Acne Is Essentially a Wound, so Should We Treat It as Such?

True story: Last week I had a giant cystic pimple on my cheek that wouldn't die, no matter how many spot treatments I tried. For advice, I reached out to skincare extraordinaire Renée Rouleau, who told me not to touch it and just continue with what I was doing. But as each day wore on and the breakout continued to stare me in the face, I threw in the towel and gave it a major squeeze. Of course, this made it even redder and angrier, and it swiftly scabbed over (forgive me, Renée, for I have sinned).

As I watched the area take on new life, I was immediately transported back to my high school days when I relentlessly picked at my skin to the point where I had certified wounds smattered across my pubescent face like fiery constellations. So when Alicia Yoon recently told me that acne lesions are essentially wounds and need to be treated as such, I could relate on a cellular level. But this stands for breakouts that haven't been mangled, too. The definition of a wound is "an injury to living tissue caused by a cut, blow, or other impact, typically one in which the skin is cut or broken," so in the case of acne, the impact is the inflammation and buildup within the skin.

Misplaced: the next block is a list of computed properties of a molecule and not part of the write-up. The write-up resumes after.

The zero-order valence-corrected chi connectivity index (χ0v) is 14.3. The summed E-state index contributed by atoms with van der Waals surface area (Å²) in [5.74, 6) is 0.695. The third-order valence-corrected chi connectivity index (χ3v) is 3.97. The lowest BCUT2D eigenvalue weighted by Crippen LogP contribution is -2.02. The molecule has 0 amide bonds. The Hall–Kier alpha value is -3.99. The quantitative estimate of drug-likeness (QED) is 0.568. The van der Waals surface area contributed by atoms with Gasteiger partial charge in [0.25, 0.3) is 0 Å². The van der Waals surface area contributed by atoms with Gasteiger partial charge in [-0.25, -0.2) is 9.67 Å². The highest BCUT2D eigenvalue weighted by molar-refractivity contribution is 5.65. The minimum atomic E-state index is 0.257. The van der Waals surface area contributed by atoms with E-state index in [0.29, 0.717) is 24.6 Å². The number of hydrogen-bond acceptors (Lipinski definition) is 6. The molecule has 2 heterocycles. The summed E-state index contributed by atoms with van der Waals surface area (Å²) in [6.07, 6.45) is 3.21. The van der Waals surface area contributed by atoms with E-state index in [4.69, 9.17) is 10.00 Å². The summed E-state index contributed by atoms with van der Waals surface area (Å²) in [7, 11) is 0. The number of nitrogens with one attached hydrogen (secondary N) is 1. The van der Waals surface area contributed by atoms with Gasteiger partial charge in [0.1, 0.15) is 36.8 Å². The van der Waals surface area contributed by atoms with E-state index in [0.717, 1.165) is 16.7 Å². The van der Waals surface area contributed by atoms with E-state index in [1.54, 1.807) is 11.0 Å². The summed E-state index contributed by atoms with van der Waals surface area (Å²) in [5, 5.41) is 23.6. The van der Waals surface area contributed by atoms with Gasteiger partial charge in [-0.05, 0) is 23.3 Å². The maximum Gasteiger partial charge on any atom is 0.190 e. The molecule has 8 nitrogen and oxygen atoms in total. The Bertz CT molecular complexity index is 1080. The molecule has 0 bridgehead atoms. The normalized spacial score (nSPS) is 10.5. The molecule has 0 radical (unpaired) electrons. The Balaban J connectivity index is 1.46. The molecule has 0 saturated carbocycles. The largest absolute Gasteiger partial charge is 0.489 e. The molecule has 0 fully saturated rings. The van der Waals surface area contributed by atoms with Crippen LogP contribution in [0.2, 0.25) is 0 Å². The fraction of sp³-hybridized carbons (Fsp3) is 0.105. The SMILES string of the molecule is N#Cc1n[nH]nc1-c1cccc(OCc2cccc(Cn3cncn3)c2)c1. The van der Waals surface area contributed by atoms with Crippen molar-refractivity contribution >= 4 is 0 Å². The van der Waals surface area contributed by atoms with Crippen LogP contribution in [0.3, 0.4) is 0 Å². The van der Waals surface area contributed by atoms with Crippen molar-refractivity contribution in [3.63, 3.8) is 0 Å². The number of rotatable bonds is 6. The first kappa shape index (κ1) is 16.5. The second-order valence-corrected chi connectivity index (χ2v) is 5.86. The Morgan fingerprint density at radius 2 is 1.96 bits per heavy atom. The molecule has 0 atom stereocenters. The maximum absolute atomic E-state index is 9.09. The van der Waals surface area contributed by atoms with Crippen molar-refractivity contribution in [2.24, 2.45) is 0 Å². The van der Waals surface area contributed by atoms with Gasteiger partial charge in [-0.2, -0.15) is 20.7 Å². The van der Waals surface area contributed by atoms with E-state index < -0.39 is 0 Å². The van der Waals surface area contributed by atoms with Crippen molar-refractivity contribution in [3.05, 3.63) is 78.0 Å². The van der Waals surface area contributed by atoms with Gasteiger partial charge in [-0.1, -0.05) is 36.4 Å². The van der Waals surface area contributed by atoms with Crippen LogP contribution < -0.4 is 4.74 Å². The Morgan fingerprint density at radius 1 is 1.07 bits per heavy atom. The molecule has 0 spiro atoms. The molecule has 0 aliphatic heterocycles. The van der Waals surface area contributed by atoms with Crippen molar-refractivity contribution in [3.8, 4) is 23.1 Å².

Eastern countries took note of this many years ago, employing hydrocolloid patches (the same treatment used in medicine to heal wounds and burns) that draw buildup out of the breakout rather than dispense medicine into the area to treat blemishes. And since Western brands tend to mirror Asian beauty practices, several mainstream brands have begun marketing similar patches too, including Peace Out, Clearasil, and Peter Thomas Roth. (Yoon's own brand, Peach & Lily, also sells "spot dots.") Curious if this is the be-all, end-all treatment everyone should be doing, I decided to do a bit of research.